|Conversion from TeXmacs to LaTeX|
A TeXmacs document can be exported to LaTeX using
Notice that the exportation of a TeXmacs document with images may
cause the creation of additional image files. If your destination file
is called name.tex, these files are named name-1.eps,
name-2.eps, etc. and they are stored in
the same directory. In particular, all pictures drawn with the editor,
and all images which are not already in
In order to ensure that the generated LaTeX document compiles, style
files and packages or macros with no LaTeX equivalents are either
ignored or replaced by a reasonable substitute. The precise behaviour
of the converter may be customized using several user preferences in
This option (which is set by default) tells TeXmacs to replace style files with no LaTeX equivalents by the letter style. Furthermore, all additional style packages are ignored.
In the case when you know how to write your own style files, then you might wish to create TeXmacs equivalents of certain journal styles which you often use. Similarly, you might wish to create a style package with your own macros together with its LaTeX counterpart. In both cases, you might want to disable the style replacement option.
By default, all TeXmacs macros are expanded until they admit direct LaTeX counterparts. Primitives with no LaTeX counterparts (like graphics or trees) are ignored. Moreover, in order to convert certain frequently used macros like theorem or strong, TeXmacs may put additional definitions in the preamble.
In some cases, the user may wish to keep unrecognized macros in their unexpanded form. For instance, this may be convenient if you want to import the generated document back into TeXmacs. Another typical situation is when you defined additional macros in a style package. In these cases, you may disable to macro replacement option. Of course, any missing macro definitions may result in LaTeX errors during the compilation.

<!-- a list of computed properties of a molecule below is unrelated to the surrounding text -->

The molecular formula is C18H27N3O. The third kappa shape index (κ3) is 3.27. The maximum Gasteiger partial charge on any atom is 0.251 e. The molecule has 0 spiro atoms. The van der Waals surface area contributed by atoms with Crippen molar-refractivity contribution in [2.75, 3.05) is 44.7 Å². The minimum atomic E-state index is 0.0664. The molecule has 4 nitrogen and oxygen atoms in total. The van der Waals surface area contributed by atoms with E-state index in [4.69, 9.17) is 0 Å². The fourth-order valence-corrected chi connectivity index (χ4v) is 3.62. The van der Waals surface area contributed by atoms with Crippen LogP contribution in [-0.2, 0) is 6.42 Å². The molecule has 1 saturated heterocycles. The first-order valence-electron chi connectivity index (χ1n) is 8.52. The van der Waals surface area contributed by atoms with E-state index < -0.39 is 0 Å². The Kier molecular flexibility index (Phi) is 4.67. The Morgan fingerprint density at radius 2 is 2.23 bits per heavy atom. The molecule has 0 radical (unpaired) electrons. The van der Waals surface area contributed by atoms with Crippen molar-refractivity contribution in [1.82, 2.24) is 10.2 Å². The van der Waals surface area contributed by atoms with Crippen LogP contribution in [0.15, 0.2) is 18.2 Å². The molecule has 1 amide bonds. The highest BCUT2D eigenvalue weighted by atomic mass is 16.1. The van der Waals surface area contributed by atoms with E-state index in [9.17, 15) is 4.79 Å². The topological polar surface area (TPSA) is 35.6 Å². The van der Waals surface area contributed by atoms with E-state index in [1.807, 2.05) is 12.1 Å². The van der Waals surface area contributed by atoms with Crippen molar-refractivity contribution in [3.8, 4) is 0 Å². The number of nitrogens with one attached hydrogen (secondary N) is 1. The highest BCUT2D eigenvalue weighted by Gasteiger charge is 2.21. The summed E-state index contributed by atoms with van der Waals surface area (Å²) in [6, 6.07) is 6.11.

Certain TeXmacs macros like
However, certain journals instruct authors to refrain from the definition of additional macros in the preamble. When disallowing for macro definitions in preambles, TeXmacs will automatically expand all corresponding macro applications.
Sometimes, the converter does not produce a satisfactory LaTeX file
even after some twiddling with the above preferences. The most
frequent problem concerns bad line breaks. Occasionally, certain
document fragments are also better converted by hand. In order to
minimize the need for corrections in the generated LaTeX file (which
would be lost when re-exporting the TeXmacs source file after some
modifications), TeXmacs provides a mechanism to specify manual
conversions to LaTeX in the TeXmacs source file: using
For instance, assume that the word “blauwbilgorgel” is hyphenated correctly in the TeXmacs source, but not in the LaTeX conversion. Then you may proceed as follows:
In a similar fashion, you may insert LaTeX-specific line breaks, page
breaks, vertical space, style parameter modifications, etc. You may
also force arbitrary content to be exported as an image using